A cylinder head assembly 37 is affixed to the cylinder block 28 in a known manner and is provided with a plurality of individual recesses 38 which cooperate with the cylinder bores 29 and heads of the pistons 32 to form the combustion chambers. Spark plugs 39 are carried by the cylinder head assembly 37 and have their gaps protruding into the cylinder head recesses 38 for firing a charge in a known manner. Fuel injectors 41 are also supported in the cylinder head assembly 37 and discharge into the recesses 38 for supplying a fuel charge thereto. If desired, the injectors 41 may be fuel/air injectors as opposed to pure fuel injectors.

An air charge is supplied to the combustion chamber by an induction system that includes a scavenge pump or supercharger, indicating generally by the reference numeral 42. In the illustrated embodiment, the supercharger 42 is of the positive displacement, Roots type having a pair of intermeshing rotors 43 which are driven in a manner to be described and which draw air through an air inlet 44 in which a manually operated throttle valve 45 is provided for controlling engine speed. This charge is then compressed by the operation of the rotors 43 and is discharged into a manifold 46 that is disposed at one side of the engine 12 and which has a manifold passageway 47.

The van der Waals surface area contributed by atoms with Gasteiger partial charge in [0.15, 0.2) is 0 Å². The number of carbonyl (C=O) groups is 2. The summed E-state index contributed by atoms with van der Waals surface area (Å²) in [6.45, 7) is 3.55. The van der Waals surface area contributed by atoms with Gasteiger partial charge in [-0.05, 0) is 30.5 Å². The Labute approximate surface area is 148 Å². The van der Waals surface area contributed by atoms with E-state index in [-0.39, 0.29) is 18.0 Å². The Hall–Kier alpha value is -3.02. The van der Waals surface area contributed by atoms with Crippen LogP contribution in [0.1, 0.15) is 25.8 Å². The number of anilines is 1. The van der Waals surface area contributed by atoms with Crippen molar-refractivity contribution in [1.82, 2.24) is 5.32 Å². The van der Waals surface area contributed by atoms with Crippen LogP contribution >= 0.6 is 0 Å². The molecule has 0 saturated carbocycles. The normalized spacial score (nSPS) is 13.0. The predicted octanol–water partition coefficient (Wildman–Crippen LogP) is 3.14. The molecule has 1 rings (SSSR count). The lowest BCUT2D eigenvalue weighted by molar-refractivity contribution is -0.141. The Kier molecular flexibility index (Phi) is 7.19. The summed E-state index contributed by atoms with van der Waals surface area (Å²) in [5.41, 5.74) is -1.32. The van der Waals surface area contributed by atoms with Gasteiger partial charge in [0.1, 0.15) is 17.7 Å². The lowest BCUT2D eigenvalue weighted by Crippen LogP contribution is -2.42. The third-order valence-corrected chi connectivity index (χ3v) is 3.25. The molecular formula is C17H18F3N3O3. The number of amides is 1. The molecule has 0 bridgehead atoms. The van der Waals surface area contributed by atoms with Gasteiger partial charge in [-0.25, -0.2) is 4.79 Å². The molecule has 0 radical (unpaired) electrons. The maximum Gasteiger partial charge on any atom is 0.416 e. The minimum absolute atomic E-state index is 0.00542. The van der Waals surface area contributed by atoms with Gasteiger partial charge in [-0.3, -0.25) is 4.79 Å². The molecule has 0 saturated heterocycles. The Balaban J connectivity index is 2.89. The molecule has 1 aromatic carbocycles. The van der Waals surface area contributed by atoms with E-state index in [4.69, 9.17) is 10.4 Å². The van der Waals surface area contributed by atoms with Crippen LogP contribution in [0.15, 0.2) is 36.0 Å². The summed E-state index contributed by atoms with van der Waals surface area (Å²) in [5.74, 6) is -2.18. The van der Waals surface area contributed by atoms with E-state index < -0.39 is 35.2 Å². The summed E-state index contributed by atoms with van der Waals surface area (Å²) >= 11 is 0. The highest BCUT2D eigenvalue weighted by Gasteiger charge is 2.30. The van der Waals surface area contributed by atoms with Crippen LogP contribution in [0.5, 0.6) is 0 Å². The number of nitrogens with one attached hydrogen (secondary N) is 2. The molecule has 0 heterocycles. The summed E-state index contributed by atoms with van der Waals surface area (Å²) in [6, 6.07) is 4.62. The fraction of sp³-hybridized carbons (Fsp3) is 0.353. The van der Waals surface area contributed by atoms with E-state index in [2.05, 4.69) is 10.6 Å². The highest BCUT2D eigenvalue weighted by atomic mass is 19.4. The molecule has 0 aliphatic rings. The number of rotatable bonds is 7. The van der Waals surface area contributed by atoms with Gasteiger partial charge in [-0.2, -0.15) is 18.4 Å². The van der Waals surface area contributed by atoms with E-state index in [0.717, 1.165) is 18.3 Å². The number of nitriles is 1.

This manifold passageway 47 communicates with a plenum chamber 48 that is formed in the cylinder block 28 around the lower portion of each of the cylinder liners 31. A single air inlet opening 49 extends through the cylinder block 28 and communicates with the passageway 47 for delivering this air charge under pressure to the plenum chamber 48.

A plurality of scavenge passages 51, three in the illustrated embodiment, extend from the plenum chamber 48 and terminate in respective scavenge ports 52 formed at circumferentially spaced locations around each of the cylinder liners 31 so as to admit a pressurized charge to the combustion chamber when the piston 32 uncovers the scavenge ports 52. The scavenge ports 52 and scavenge passages 51 are configured so as to provide a Schnurle type of scavenging for the engine.

The charge is fired by the spark plug 39 and drives the pistons 32 downwardly. The burnt charge is exhausted through an exhaust port 53 formed in each cylinder liner 31 and disposed between two of the scavenge ports 52. The exhaust port 53 communicates with an exhaust manifold 54 formed in the cylinder block 28 and closed by a cover plate 55. This exhaust manifold 54 then discharges the exhaust gases downwardly into the drive shaft housing 17 through an exhaust pipe 56 (FIG. 1).